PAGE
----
In Memory of Pat Burns

The hockey world on Friday learned that Pat Burns, the coach of the New Jersey Devils when they won their third Stanley Cup in 2003, passed away.  Pat Burns had been battling cancer for quite some time including colon cancer in 2004 and liver cancer in 2005.  In his final year coaching with the Devils, he admitted to receiving news that the cancer has come back, and this time, incurable.

Pat Burns was well known for his rough exterior.  In fact I can honestly say I only saw him smile once when he was coaching the Devils: when he held the Stanley Cup over his head.  He had coached for quite a few years prior to coaching the Devils, including coaching the Montreal Canadians, Toronto Maple Leads, and Boston Bruins.  But he only won a Stanley Cup in New Jersey.

When asked who I felt was the best Devils coach – at least the best Devils coach during my tenure as fan (after 1995), Pat Burns is my answer.  I’ve stated this years before when the Devils were involved with the coach of the year club and fans found GM Lou Lamoriello behind the bench on more than one occasion.

Pat Burns, on the other hand, kept the team together and made them look good.  The Devils only lost a total of 20 games his first season as coach, won them an Atlantic title, and were only a few points shy of a Conference title.  But the regular season didn’t matter.  It was the post season in which the Devils shined.  In the Finals against the Anaheim Might Ducks, the Ducks were shut out three times in the Devils four wins.  And when he pulled Ken Daneyko from the lineup and fans were up in arms, he didn’t waver.  In the final game, he did the most honorable thing I can ever recall a coach doing and put Ken back in the lineup knowing this would be his last.  And sure enough, Ken was able to rejoin his teammates and held the cup over his head one last time before retirement.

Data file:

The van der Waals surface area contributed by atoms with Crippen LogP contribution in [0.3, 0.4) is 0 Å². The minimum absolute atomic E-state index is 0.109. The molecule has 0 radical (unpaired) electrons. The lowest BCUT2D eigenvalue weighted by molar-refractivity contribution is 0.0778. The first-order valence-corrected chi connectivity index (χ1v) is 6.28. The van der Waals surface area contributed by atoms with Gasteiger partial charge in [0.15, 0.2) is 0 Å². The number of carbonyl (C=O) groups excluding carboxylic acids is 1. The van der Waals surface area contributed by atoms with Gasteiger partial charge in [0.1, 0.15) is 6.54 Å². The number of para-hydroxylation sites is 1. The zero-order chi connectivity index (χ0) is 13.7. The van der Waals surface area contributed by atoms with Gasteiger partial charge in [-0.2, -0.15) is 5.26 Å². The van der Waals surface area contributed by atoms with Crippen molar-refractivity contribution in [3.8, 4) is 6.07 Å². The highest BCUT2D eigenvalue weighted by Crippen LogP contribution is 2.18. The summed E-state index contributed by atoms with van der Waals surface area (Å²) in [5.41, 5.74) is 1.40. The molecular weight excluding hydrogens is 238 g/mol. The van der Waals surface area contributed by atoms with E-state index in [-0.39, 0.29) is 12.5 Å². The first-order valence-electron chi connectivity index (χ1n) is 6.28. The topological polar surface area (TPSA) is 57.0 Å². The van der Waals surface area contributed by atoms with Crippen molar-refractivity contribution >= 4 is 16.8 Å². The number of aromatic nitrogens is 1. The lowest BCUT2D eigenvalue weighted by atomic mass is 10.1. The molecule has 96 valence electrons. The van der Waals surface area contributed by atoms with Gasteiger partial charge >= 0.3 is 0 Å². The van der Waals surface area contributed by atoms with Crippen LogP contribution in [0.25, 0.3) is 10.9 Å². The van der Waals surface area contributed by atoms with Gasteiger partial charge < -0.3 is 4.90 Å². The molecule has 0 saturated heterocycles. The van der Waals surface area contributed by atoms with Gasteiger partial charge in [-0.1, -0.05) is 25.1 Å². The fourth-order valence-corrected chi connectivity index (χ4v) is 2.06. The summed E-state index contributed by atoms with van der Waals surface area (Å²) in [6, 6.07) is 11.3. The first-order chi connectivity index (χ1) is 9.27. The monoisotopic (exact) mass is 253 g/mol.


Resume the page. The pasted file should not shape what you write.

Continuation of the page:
Perhaps a reason I pick him as the Devils best coach was because his tenure was so short.  In his second season as the Devils head coach, they were knocked out of the playoffs in the first round in 2004.  After the final game, the announcement was made that Burns had cancer for a third time.  He would have stepped down as coach should the Devils had continued.  But we never had a chance to see how he would have fared as the Devils coach for successive seasons after that.  Had that occurred, who knows what his record would have been like.  But what I do know is he brought the 2002-03 Devils, a team I think most people would not have expected to win as much, to the finals and won the ultimate trophy.  He was an honorable man and a respected coach.  The hockey world lost one of it’s finest members – and he will be missed.

Thank you, Pat Burns, for our third Stanley Cup.

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